“We have no other way to monitor the condition of the divers. Otherwise, all you have is bubbles to go on,” he adds. “It also really helps us for safety and for communication with topside and helps bring the viewer into the story.” AWP turns its search dives into multi-part videos on its YouTube channel. Divers also carry an external video recorder that allows topside controllers to zoom in for closer shoots, which they later sync up with the video.
Divers carry two oxygen tanks, one of which is a backup, and dive computers, which monitor both tanks, including air pressure and dive duration. “What’s nice about this is that they’re Bluetooth-equipped, which eliminates additional hoses and entanglements.” Those are a big safety concern, particularly in murky water or where currents are strong.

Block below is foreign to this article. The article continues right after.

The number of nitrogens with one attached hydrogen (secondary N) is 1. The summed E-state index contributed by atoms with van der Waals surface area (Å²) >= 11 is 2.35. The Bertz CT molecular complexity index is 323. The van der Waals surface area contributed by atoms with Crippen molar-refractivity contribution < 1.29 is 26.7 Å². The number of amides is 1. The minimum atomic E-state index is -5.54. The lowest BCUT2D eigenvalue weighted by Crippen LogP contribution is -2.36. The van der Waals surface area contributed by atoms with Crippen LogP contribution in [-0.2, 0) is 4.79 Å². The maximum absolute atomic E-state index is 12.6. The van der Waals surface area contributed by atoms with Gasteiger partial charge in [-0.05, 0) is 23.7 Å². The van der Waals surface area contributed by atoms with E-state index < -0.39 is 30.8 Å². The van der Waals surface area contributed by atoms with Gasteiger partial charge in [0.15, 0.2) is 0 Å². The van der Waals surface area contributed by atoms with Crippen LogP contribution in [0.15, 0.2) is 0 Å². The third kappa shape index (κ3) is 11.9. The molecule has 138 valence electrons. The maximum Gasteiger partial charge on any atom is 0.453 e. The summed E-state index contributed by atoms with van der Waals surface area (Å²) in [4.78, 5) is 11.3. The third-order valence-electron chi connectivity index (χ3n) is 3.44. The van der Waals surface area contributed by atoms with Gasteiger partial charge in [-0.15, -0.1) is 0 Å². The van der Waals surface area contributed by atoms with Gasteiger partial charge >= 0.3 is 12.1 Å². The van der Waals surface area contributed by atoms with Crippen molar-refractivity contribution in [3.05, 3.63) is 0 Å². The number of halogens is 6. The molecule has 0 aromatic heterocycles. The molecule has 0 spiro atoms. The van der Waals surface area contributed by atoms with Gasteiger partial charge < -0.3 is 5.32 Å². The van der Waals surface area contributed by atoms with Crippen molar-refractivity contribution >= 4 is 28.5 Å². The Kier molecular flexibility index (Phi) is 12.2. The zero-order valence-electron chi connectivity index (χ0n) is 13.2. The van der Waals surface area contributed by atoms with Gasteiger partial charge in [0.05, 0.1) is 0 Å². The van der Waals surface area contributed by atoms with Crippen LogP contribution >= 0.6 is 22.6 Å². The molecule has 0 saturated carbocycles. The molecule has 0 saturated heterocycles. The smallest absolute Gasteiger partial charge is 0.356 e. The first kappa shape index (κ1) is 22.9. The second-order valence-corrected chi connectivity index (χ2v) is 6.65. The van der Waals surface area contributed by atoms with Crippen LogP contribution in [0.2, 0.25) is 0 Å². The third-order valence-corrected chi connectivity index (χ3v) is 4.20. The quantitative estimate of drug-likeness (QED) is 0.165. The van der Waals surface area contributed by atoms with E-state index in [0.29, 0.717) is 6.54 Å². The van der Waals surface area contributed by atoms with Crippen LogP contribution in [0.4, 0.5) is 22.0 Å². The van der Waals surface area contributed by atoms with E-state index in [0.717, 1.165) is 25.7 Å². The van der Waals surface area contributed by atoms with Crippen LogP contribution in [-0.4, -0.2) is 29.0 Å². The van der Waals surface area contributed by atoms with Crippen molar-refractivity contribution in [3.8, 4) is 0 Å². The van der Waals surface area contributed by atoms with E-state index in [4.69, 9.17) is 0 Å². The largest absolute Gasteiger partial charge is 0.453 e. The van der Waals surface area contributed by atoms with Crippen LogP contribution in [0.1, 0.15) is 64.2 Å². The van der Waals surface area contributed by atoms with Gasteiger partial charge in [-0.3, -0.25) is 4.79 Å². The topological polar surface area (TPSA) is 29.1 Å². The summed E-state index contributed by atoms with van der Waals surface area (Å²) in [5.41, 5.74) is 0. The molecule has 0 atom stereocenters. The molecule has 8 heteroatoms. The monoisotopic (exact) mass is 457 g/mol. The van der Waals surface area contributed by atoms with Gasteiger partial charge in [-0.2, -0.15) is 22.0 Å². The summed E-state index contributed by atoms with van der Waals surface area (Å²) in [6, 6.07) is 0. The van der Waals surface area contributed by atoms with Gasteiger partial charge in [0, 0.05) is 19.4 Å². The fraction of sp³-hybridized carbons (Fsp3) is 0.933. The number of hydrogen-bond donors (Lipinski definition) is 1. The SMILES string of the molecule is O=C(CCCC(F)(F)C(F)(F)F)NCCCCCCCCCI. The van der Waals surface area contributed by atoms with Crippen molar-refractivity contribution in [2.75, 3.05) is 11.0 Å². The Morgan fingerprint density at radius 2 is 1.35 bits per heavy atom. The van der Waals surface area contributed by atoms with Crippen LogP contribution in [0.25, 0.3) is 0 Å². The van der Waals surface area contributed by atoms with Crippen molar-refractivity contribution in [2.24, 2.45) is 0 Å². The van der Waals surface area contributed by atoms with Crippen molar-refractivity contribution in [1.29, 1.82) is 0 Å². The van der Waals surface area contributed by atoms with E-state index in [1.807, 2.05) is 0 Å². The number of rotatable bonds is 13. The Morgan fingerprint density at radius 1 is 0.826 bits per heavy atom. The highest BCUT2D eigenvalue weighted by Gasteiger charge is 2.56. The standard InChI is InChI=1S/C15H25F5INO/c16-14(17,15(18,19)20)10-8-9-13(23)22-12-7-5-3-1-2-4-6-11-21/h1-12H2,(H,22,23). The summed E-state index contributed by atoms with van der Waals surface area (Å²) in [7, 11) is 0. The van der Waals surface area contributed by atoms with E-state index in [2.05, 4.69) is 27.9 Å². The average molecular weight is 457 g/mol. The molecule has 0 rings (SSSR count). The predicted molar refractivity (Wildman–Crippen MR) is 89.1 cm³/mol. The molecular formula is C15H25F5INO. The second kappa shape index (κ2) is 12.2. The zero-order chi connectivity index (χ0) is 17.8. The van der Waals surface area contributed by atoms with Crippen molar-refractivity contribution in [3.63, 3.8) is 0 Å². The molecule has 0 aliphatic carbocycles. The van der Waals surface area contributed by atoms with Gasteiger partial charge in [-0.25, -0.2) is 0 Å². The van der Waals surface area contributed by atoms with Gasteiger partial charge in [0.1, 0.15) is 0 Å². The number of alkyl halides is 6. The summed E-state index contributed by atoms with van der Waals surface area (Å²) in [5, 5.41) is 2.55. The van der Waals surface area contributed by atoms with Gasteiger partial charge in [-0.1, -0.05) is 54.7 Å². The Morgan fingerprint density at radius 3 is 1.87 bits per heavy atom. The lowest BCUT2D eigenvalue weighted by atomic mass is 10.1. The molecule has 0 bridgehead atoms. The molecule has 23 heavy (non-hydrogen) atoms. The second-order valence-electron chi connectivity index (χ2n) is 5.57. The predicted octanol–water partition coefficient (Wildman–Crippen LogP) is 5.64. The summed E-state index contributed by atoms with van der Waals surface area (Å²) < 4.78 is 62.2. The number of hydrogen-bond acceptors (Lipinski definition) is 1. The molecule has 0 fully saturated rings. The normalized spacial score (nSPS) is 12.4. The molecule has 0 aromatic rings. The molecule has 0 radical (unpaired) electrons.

Searching Dark Waters
Like every other organization that relies on technology, Leisek and his crew have to make hard choices about what they spend money on. What’s on his technology wishlist? “I'd like to have a drone with a magnetometer, ground-penetrating radar, and also multi-beam sonar,” he says. “So rather than getting in the water, we can let the drone go, and it's more accurate with its hundreds of beams.” AWP would also like to have a remotely operated vehicle (ROV) for searches in dangerous waters or for when access is too difficult or deep for human divers.
Leisek and his teams of divers are committed volunteers and good at what they do. And their record of recoveries, while admirable, begs the question: Why isn’t local law enforcement doing this same work? “Pick any city in America, big or small — how many times a year do they have a vehicle that goes missing, much less one with an individual?” Leisek says.
Law enforcement must make decisions daily about how to use their resources and training, and underwater searches aren’t undertaken casually. “We don't fault any agency for any equipment or training they may not have. At the end of the day, we are civilians first, here to offer our expertise and anything else we can.”